A recent Deloitte survey of 23 countries and more than 23,000 participants found that more than half of them had been personally exposed to a climate-related extreme weather event, from wildfires to extreme heat, and from floods to drought. Uncontrolled climate change could result in global economic losses of $178 trillion (in present value terms) between now and 2070. We often know that. Those who contribute least to global carbon emissions suffer the most from climate impacts.

If we let greenhouse gas emissions rise globally and the planet keeps warming, we will see a future where average temperatures will rise by about 3°C ​​by 2100. This will not only lead to serious environmental and human damage, but will also be detrimental. in the global economy.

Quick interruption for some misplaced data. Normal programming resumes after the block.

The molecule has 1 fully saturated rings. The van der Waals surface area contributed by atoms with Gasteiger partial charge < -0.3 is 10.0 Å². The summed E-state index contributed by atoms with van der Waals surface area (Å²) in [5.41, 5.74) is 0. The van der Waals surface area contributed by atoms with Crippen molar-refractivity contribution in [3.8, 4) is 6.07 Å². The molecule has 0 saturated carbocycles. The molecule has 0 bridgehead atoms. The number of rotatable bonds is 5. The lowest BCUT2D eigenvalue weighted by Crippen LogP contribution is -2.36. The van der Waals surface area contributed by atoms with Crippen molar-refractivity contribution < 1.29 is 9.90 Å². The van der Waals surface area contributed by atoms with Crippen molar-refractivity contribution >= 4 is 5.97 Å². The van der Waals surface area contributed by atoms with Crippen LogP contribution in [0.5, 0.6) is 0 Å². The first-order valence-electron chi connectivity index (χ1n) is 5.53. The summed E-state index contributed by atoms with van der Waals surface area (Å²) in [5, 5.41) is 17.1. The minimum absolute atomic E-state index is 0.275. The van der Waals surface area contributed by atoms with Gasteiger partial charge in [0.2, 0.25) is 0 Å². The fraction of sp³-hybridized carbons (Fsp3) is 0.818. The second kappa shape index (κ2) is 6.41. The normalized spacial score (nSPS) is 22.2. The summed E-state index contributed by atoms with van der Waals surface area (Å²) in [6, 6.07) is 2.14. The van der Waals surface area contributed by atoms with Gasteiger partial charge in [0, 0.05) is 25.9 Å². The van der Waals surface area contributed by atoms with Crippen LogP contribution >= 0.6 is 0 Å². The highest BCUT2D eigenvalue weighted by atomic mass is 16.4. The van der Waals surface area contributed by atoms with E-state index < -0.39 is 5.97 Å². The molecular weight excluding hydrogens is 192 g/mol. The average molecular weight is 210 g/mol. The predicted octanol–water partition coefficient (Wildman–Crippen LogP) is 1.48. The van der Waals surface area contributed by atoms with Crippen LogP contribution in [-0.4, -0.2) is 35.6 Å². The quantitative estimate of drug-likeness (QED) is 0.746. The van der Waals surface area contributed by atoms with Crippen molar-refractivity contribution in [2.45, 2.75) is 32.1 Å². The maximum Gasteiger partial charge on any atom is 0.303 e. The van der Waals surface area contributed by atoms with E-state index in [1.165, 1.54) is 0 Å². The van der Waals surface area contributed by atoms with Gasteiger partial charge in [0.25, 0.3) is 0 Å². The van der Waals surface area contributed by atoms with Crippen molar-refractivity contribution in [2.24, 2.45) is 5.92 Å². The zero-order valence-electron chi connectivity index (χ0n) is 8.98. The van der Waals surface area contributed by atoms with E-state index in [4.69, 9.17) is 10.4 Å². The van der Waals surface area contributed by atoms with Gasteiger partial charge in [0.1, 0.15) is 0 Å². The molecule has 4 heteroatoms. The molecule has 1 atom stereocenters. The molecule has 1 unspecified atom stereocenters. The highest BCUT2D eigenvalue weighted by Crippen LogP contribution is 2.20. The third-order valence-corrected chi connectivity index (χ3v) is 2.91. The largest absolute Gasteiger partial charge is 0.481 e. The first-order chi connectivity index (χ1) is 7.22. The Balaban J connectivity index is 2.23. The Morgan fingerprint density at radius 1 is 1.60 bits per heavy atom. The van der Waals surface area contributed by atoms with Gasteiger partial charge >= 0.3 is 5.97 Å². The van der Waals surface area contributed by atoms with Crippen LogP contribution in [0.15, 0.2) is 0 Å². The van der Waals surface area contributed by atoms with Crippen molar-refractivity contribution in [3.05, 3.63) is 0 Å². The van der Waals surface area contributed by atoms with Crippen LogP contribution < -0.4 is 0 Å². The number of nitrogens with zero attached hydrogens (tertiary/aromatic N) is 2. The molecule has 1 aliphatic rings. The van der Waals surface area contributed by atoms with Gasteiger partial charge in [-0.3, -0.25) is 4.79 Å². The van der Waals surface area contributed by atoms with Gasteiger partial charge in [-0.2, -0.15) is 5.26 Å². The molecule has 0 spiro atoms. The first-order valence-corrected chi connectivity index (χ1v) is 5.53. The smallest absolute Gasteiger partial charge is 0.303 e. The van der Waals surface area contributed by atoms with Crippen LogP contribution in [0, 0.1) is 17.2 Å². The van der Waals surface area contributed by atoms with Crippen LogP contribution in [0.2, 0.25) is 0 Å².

But what would happen if we took coordinated and coordinated decarbonization measures today?

Analysis by Deloitte Economics shows that the race to net zero will not only benefit the environment, but long-term economic growth as well. We already have many technologies, business models, and policy approaches to rapidly achieve decarbonization. This economic transformation can lead to a greater and more sustainable economic boomthanks to the avoided costs of climate damage, new jobs, industries and technological innovations, and the opportunities to create a zero-emissions global economy.

Regional Economic Benefits of Decarbonization

Addressing climate change quickly is a global economic imperative that benefits all. The appearance and evolution of this transition will vary by region, but nearly all countries and sectors will benefit from rapid decarbonization and climate action.

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  • Asia Pacific could turn its $96 trillion loss from base scenario into Profit 47 trillion dollars-Reduce heating to 1.5°C. By 2070, the region’s economy could grow by $9 trillion annually compared to a world with 3°C warmer. This is roughly equivalent to adding the economies of Japan, Australia and India to the region by 2070.